Because it is a place of vital connectivity for wildlife, it is often the residents of Goscote who experience close encounters with our most elusive and secretive wild creatures.
In the summer of 2011, Walsall Countryside Services received several reports of deer throughout Goscote Valley. It is believed that these were two male red deer, who it is believed had made their wayfrom Cannock Chase to Walsall through this wildlife network, often called a 'Green Corridor' by wildlife experts. Some weeks later, the deer were reported again - this time in Sandwell Valley! This is clear evidence of animals using Goscote Valley to move from Cannock Chase down into Sandwell Valley, and possibly even further afield.
0It is not just mammals like deer, foxes and bats that use green corridors - birds, amphibians and reptiles all rely on green corridors too. In particular, insects rely on these networks to move about. Its not just about safety, and finding food - many of these animals use networks like Goscote Valley to find a mate. Without green corridors, animal populations can become isolated, and genetically poor, which can affect their health.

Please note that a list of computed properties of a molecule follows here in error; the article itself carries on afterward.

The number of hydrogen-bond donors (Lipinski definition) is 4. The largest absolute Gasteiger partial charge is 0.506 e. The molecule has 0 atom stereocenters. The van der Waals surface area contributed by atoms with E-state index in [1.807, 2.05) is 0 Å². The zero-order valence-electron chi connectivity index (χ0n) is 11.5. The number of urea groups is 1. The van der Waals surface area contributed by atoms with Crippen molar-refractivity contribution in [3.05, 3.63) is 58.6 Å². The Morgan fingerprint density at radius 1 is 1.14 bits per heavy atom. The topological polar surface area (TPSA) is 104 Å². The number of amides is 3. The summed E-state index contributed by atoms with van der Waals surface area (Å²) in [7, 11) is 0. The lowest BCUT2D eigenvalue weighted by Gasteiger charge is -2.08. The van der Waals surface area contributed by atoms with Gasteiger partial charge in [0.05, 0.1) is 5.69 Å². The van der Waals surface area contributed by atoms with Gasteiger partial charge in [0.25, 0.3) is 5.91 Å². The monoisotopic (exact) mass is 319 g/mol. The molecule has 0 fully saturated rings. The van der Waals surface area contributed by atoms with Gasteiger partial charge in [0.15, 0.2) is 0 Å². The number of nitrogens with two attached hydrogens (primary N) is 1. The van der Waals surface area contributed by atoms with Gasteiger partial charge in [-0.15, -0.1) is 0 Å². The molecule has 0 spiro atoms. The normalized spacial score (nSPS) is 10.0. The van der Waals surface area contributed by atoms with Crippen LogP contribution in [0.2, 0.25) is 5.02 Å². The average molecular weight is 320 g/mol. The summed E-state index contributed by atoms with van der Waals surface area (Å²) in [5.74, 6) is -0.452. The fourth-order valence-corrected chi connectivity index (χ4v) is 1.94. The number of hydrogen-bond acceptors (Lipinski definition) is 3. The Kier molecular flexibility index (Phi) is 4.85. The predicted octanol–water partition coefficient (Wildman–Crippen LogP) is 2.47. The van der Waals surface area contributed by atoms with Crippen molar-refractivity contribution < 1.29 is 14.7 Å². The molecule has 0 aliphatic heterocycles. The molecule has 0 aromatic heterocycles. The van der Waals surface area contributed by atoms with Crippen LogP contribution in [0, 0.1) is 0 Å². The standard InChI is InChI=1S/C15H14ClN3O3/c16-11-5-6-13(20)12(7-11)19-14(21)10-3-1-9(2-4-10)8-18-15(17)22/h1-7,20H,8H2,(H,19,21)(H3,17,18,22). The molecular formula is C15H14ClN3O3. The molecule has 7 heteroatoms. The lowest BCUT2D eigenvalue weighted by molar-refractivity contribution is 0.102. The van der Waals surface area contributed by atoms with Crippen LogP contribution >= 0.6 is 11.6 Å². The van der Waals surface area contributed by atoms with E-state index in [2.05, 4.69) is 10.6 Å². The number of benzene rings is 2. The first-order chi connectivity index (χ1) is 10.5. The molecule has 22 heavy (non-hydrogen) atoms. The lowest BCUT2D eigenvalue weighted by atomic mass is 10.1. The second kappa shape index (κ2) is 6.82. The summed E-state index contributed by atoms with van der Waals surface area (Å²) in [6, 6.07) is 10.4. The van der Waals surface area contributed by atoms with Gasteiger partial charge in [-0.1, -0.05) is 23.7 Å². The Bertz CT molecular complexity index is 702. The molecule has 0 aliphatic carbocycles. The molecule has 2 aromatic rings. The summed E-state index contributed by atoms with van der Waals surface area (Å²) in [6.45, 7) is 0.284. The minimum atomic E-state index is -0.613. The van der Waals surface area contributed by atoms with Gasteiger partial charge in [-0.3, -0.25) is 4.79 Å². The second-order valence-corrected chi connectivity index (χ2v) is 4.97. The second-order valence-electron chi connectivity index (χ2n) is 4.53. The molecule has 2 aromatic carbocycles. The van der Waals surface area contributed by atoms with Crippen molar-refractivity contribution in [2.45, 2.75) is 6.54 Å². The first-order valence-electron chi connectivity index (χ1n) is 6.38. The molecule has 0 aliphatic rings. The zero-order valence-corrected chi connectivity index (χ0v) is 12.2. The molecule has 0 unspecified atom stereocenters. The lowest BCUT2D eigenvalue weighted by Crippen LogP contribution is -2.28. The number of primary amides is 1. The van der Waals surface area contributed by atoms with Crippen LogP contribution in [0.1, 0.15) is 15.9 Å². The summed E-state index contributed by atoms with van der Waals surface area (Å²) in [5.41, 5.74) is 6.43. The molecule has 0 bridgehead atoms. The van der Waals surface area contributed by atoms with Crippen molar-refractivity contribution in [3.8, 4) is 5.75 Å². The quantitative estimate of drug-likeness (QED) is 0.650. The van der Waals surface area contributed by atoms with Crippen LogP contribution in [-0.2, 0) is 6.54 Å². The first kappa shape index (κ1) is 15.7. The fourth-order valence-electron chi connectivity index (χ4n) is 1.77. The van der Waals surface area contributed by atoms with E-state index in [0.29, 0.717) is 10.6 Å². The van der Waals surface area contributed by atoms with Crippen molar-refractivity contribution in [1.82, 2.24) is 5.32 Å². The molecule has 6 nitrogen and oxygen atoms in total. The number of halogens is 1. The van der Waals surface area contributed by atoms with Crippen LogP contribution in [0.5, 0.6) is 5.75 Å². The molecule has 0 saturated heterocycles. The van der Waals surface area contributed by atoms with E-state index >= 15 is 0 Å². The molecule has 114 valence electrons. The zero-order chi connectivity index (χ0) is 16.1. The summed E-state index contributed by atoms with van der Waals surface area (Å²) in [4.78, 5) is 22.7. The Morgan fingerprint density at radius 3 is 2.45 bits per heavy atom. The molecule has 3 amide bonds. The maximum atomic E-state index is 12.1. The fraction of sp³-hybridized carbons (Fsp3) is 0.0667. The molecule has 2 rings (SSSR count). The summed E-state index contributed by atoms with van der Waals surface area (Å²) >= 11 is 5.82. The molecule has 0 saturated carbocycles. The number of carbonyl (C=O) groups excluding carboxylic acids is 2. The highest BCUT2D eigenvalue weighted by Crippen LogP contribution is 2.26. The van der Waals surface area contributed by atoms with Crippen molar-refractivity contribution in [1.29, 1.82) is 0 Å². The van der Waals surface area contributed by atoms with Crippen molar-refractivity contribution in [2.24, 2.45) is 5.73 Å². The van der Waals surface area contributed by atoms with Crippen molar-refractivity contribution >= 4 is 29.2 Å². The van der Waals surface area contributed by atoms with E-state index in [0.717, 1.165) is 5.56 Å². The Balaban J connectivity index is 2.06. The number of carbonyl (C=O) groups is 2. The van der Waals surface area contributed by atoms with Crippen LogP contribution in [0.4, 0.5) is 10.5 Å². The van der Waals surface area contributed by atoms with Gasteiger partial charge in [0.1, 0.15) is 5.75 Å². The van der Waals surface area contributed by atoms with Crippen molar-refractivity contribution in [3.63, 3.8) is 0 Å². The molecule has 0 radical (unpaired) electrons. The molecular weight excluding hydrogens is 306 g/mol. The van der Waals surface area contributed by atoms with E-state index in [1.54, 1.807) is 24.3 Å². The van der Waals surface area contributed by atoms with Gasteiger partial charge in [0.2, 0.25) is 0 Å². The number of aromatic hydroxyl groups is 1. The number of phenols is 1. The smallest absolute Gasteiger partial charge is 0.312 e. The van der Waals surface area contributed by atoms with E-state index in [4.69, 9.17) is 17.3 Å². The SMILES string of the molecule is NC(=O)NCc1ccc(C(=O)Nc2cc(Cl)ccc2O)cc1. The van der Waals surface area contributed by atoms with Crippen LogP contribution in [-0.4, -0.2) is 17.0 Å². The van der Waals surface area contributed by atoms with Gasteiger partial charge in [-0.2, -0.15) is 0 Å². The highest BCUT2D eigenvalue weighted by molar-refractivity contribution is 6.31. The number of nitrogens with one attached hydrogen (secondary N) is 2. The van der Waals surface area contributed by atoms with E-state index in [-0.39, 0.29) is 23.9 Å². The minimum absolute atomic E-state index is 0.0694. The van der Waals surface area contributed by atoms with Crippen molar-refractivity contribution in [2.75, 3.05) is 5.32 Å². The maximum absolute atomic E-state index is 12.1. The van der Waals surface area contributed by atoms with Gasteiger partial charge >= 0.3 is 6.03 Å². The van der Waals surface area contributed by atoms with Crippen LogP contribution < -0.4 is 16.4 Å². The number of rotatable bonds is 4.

It is often an industrial past which has led to some of today's best green corridors - Canals and old Railway Lines become wildlife highways when they cease to be used for industry!
Goscote valley contains within it several smaller sites, including Mill Lane Local Nature Reserve and Heath End.
Heath End is an urban nature reserve. The 12 hectare site is a fantastic mosaic of different habitats, including blocks of woodland, scrub, grassland, wetland and open water. Because it is adjacent to the Wyrley and Essington canal, it is a wildlife corridor for water fowl, and is a rich habitat in which amphibians flourish. The site is best accessed off Slackey Lane or Brewer's Drive.
Another fantastic site in Goscote Valley is Mill Lane Local Nature Reserve.